Births and Valentines Day

Andrew Gelman points me to this new paper that examines birth rates on Valentines Day and Halloween. Given the day, here is what happens on Valentines Day.

[Interesting date indicator in original.] From this it looks like people just plan to have their births on Valentines Day. Unlike other days where Andrew Leigh and I found birth timing effects (April 1 and Feb 29, for instance), it is harder to come up with a theory for this but I’m happy for people to try in the comments. That said, I can’t help but wonder if doctors were scheduling timing that day to make sure they weren’t interrupted in the evening or could take a quieter Feb 15.

In other Valentines links, a trembling lips equilibrium and every economics model recalibrated for relationships.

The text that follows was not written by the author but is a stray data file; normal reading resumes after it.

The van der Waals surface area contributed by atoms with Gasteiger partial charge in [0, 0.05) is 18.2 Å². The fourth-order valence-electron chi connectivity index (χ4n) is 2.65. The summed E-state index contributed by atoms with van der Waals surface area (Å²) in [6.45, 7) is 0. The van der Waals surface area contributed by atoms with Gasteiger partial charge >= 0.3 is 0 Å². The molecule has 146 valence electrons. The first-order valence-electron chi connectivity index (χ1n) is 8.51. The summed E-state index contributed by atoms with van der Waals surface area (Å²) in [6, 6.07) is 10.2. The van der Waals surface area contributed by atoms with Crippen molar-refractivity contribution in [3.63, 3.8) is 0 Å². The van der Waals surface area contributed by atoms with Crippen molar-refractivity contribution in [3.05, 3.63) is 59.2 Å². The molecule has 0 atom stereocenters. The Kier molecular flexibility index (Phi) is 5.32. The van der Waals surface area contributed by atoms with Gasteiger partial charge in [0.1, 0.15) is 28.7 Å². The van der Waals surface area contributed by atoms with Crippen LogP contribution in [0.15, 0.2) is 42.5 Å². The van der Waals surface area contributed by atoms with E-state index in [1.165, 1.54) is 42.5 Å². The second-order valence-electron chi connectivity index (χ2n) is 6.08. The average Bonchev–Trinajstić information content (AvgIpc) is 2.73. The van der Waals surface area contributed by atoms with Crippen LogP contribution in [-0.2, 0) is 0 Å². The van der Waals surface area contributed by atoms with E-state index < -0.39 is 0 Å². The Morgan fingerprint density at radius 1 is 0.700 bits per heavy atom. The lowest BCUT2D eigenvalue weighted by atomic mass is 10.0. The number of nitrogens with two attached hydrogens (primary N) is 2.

2 thoughts on “Births and Valentines Day”

  1. Eleven observations are not sufficient for robust statistical inferences to be made. What is the standard deviation and the t-test? Only when this pretty basic analysis is conducted may we begin to speculate as to the cause of any “blip” or indeed whether is is just random as compared with any other day of the year.

    Were births planned for Feb 14 one would observe a statistically significant increase in births before and after Feb 14. Again, more data needed.

    It would be useful to deliniate data from countries/cultures which observe (“Christian”?) Valentines Day from those which don’t. This would eliminate the assumption that St V day is somehow of some importance. North/South hemisphere data also. Holidays mid May? So many factors to consider, and then do other statistical tests (eg, F-test) to determine if they are different in any meaningful manner.

    Disclaimer – the anniversary of my birthday is April 1, so I am a bit overly sensitive about these things, my apologies.


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